Children’s librarians tend to eye adult authors that have crossed over into the world of kiddie lit with a wary skeptical eye. Adult novelists, after all, have proved time and time again that they are not always able to produce a believable title for children. Such writing often requires an entirely different set of muscles, and too often you’ll see these authors either going too far and creating something faux-childish or not far enough, creating a book of laughable complexity. Allow me to set your mind at rest in the case of Mr. Loizeaux. With an ease that is sure to infuriate his frustrated adult-authorial brethren, Loizeaux’s “Wings” reads as if it was written by a man who has been penning children’s books for years. He doesn’t speak down to his readers or insult their intelligence. His adult books have been described as having a “luminous clarity” and that same clarity is what makes him such a perfect children’s book writer. Nothing in “Wings” feels simplified. Just simple.

Nostalgia, should anyone ask, is very big right now. Peruse your local bookstore and you’ll see title after title set in 1950s or early 60s American. Sometimes this is because the author looks back on the political situation of the U.S. at that time and can draw parallels to the current administration. Sometimes it’s because they see the post-war era as a “simpler” time and they want to return to that moment, warts and all. But the impetus for Loizeaux to set his book then is neither of these. Rather, this is his story of what happened to him, personally, when he was growing up in the early 60s. The time period is not the focus here. It’s important to the story, sure, but it’s also incidental. Throw in some iPods and this book could just as easily take place today. But it didn’t. It took place in 1960, so that’s when it’s set.

A reviewer would be amiss if they did not happen to mention illustrator Leslie Bowman’s work on this book as well. With a title of this length (138 pages) the question of whether or not to even have an illustrator would have been difficult to figure out in the first place. You don’t want to drive off the older readership that would eschew “baby” books with pictures. On the other hand, if the artist is able to add something to the experience of reading the book, wouldn’t that person be an asset rather than a drain on the book’s reception by children and adults alike? It doesn’t hurt matters any that Ms. Bowman was undoubtedly the perfect artist to place alongside Loizeaux’s prose. Bowman’s work in the children’s book field has been sparse over the years, though not without praise (as with her work on “The Canadian Geese Quilt” by Natalie Kinsey-Warnock). Now, however, it feels as though she’s found the perfect fit. Images that look as if they were done in graphite are drawn in a realistic style. Marcy looks like a real mockingbird, white patched wings and all. The boys who raise and love her are crewcutted and haven’t a trace of cartoonishness to them. For this book, that was essential. I don’t like to consider what the alternatives could have been.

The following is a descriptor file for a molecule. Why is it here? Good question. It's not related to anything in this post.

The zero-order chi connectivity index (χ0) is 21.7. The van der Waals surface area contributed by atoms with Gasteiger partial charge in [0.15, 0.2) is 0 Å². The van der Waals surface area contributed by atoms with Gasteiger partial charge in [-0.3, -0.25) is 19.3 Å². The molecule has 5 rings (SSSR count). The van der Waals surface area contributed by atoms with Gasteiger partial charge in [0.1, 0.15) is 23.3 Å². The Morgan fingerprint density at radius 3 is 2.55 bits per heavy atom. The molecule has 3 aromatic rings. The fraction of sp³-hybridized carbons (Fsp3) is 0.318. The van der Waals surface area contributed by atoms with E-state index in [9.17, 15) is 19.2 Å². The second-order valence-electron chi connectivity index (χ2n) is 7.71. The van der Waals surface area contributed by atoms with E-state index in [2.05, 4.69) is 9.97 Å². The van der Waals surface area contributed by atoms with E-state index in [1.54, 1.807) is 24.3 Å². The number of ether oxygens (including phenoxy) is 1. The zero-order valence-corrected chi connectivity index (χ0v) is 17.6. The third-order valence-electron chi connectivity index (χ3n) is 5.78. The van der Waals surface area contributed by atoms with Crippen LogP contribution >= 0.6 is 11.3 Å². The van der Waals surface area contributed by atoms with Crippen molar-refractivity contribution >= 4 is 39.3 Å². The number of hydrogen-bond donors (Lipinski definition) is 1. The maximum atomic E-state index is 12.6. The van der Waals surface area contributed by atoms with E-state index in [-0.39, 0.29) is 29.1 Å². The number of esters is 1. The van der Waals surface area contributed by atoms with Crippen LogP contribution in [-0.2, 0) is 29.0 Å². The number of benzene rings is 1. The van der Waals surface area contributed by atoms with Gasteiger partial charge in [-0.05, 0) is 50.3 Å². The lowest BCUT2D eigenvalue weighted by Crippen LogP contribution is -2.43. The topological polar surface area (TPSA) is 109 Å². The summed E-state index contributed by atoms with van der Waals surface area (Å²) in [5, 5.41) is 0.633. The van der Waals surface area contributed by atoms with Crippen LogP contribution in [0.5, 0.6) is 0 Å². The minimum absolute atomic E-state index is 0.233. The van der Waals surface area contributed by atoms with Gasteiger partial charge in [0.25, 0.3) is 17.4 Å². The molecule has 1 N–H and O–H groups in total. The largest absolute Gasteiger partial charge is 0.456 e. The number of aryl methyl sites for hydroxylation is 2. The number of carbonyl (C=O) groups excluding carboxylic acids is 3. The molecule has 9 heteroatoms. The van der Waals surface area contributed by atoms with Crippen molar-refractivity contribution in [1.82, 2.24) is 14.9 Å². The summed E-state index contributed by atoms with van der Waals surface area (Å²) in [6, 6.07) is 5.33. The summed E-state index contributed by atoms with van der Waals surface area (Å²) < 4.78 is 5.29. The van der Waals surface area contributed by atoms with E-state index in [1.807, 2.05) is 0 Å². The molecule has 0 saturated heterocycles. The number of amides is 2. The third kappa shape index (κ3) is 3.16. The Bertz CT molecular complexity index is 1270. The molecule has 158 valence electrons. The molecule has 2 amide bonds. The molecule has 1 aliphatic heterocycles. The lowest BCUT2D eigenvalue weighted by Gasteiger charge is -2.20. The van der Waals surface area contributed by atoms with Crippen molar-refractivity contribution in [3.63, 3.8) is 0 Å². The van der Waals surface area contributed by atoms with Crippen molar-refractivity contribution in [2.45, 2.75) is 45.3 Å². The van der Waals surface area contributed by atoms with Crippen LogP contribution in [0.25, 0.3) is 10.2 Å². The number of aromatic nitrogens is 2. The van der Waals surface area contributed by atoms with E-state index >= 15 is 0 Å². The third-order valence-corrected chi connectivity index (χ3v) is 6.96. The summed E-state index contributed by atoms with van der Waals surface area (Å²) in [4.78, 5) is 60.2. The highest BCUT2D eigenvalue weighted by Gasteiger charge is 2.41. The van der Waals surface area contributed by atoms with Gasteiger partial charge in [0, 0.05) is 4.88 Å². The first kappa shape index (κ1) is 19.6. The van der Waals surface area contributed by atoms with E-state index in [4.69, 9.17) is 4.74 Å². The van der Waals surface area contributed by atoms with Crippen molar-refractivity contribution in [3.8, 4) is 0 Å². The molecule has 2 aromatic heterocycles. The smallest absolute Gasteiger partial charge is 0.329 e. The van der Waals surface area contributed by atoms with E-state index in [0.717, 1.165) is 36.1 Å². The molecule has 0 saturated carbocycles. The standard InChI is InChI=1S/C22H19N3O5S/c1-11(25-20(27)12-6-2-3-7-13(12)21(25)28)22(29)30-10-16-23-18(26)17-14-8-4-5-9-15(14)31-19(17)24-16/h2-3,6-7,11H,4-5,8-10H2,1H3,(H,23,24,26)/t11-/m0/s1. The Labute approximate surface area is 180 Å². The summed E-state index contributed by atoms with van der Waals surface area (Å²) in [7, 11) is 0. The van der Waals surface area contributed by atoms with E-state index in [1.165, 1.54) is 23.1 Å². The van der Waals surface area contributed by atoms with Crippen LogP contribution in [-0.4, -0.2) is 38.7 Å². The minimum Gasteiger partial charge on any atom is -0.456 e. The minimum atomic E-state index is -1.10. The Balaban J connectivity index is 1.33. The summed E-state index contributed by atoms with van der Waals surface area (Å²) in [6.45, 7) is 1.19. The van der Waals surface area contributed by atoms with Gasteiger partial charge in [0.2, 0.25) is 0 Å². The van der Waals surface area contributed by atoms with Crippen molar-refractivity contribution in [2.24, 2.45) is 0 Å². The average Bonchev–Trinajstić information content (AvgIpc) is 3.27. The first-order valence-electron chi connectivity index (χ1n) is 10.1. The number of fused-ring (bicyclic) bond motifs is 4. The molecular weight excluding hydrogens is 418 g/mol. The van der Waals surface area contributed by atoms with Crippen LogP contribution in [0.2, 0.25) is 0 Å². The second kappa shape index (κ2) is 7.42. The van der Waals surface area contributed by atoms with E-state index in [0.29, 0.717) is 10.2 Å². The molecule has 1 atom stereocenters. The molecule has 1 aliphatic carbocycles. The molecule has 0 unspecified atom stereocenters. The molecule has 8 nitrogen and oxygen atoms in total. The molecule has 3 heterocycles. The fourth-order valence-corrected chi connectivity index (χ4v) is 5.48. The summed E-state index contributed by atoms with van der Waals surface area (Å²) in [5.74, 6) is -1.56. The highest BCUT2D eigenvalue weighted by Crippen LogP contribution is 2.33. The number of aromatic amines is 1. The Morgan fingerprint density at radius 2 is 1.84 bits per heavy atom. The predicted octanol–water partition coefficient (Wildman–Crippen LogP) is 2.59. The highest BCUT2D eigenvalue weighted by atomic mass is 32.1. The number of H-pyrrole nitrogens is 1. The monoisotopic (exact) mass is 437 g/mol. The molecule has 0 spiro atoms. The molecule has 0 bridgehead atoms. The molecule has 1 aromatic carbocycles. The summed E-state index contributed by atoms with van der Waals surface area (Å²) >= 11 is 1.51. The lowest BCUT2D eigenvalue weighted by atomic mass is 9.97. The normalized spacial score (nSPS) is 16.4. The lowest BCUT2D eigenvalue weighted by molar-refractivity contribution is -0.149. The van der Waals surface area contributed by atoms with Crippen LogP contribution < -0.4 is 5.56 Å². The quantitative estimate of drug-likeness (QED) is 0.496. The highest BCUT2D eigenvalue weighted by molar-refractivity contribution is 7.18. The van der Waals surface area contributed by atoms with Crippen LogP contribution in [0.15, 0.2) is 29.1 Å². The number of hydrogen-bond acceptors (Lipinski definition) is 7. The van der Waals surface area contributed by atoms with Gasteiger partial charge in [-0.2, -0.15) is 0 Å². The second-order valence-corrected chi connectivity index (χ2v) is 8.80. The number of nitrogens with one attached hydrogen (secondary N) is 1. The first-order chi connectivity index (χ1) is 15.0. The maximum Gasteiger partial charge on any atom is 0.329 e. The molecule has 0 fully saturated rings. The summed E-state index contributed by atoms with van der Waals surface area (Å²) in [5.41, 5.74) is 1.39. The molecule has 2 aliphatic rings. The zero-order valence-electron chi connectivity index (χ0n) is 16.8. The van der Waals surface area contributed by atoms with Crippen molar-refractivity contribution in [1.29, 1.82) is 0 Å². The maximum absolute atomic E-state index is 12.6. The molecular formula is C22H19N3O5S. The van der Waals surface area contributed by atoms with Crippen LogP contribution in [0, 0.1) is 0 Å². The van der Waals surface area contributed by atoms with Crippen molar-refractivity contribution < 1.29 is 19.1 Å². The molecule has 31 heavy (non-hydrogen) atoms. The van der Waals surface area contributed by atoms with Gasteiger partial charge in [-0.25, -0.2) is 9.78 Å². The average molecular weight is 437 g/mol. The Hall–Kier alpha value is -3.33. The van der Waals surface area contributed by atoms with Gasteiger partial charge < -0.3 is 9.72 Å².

In his Christian Science Monitor article, Mr. Loizeaux had this to say, “At its best, a memoir combines hard research, an engaging narrative, the intimacy of lyric poetry, and the thoughtfulness of an essay.” He was, of course, referring to adult memoirs, but it’s not stretching the truth to say that this applies perfectly to “Wings” as well. You’ve facts on real mockingbirds provided in the back of the book in Loizeaux’s, “A Note On Mockingbirds” (though a source of some sort would not have been out of place). You’ve an interesting story that kids will want to know more about. You’ve the lyric poetry of lines like, “It’s hard to describe just how good this felt: to call something wild from out of the sky, and then to see her with her wings so wide.” And finally you have a sense of the thoughtfulness that went into the creation of the tale. “Wings” also performs the one act a book must fulfill to truly become a classic. It touches adults just as closely as it does children. Anything that can affect a person, regardless of age, is a thing worth remembering. A memorable children’s novel.

Notes On the Cover: Brilliant. Bowman’s a smart cookie and this is exactly the kind of picture that’s going to pull on children’s hands with the force of a strong animal-centric magnet. It also makes it perfectly clear that this is a “boy book”, or at least has a boy in it. Reluctant readers may prefer it for that reason. However you care to look at it, this is how a cover should be done. A nod of the head to Melanie Kroupa.

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About Elizabeth Bird

Elizabeth Bird is currently the Collection Development Manager of the Evanston Public Library system and a former Materials Specialist for New York Public Library. She has served on Newbery, written for Horn Book, and has done other lovely little things that she'd love to tell you about but that she's sure you'd find more interesting to hear of in person. Her opinions are her own and do not reflect those of EPL, SLJ, or any of the other acronyms you might be able to name. Follow her on Twitter: @fuseeight.

Comments

  1. Love this idea of resurrecting good books that could now be forgotten.